He then footnotes: 29tn Heb “the price was.” The meaning of the Hebrew word (ptsirah) is uncertain. This is the only place it occurs in the OT. Some propose the meaning “sharpening,” but “price” is a more likely meaning IF the following term refers to a weight

So right here even the NET version folks admit both that the meaning of the Hebrew is uncertain, and the condition of “IF the following term refers to a weight.” In other words - lots of conjecture, guesses and supposition. He then goes on to say:

30tn This word, which appears only here in the OT, PROBABLY refers to a stone weight. Stones marked (pim) have been found in excavations of Palestinian sites. The average weight of such stones is 0.268 ounces, which is equivalent to about two-thirds of a shekel. This PROBABLY refers to the price charged by the Philistines for the services listed. See P. K. McCarter, I Samuel (AB), 238; DNWSI 2:910; and G. I. Davies, Ancient Hebrew Inscriptions, 259.

There is also a problem here with Mr. Wallace’s explanation of “two-thirds of a shekel”. He says this word occurs only here in the Old Testament. But according to Wigram’s Englishman’s Hebrew and Chaldee Concordance of the Old Testament page 1012, Strongs concordance page 93, and The Complete Word Study Old Testament, AMG publishers 1994, Zodhiates page 752 the word in question is peh # 6310 and not pim, and the word peh occurs hundreds of times.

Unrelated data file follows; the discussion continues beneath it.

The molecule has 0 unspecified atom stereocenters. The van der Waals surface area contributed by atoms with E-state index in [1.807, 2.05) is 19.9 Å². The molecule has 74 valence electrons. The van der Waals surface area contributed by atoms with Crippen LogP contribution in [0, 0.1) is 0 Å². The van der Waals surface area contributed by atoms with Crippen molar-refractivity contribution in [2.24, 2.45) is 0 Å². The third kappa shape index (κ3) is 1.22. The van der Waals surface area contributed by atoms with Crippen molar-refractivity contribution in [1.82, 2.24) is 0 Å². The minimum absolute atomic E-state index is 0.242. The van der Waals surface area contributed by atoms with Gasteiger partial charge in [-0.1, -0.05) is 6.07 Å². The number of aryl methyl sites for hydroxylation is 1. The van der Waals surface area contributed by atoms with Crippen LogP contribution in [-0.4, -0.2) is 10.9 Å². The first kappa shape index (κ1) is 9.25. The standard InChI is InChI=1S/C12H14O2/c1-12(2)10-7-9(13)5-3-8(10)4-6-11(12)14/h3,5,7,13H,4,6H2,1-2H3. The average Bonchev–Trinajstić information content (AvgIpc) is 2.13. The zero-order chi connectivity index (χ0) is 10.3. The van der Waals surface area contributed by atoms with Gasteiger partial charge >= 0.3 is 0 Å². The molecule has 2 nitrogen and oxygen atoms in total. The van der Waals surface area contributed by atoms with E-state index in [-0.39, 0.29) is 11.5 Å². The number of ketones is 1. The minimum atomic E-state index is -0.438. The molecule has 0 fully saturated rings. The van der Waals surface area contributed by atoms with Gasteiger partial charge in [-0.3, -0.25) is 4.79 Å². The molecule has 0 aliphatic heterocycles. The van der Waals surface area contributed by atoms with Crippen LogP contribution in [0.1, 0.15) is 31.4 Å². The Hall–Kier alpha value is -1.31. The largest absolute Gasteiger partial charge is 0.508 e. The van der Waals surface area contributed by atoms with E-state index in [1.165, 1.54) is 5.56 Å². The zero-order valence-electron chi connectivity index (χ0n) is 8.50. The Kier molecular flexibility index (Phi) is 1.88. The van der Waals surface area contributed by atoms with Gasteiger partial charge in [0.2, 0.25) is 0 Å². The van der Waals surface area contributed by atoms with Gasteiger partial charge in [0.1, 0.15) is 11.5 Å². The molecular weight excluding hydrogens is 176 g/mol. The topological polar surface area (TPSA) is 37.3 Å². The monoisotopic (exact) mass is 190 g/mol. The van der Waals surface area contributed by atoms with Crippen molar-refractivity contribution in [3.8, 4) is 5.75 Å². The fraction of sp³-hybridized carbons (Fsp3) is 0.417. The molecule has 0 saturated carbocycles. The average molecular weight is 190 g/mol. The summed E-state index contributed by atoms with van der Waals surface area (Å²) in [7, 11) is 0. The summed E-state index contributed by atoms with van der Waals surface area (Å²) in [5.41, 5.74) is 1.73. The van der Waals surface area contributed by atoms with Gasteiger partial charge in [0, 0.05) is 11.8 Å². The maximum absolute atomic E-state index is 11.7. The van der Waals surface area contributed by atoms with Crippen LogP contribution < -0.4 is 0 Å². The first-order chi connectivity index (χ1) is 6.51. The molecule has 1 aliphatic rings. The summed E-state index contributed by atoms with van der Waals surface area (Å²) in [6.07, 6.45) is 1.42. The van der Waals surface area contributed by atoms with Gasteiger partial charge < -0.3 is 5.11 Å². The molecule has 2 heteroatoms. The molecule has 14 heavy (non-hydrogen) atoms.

I also have another book that presents the same double-speak phenomenon as many modern versionists do. I have right here in front of me The Interlinear Hebrew-Aramaic Old Testament by Jay P. Green, copyrighted 1985, the 15th printing done in 1991.

In 1 Samuel 13:21, found in Volume Two on page 742 his Hebrew TEXT says the word in question is #6310 - peh, but his translation says “the charge was a PIM for the plowshares...” Now, How is that for being a double-minded man?

The word he translates as pim, which isn’t “pim” but “peh” is # 6310 and it is found hundreds of times with a huge variety of meanings. Both the NIV and NASB give it many meanings including “mouth, accord, apt, as much as, BEAK, boast, collar, commandment, counsel, EDGE, evidence, face, from one end to another, HUNGER, intent, JAWS, lips, mouth (289 times in the NASB), parts, portion, promised, settled, so, speech, sound, taste, terms, TWO- EDGED, whenever, wishes, hole, tenor, skirt, and words”!!!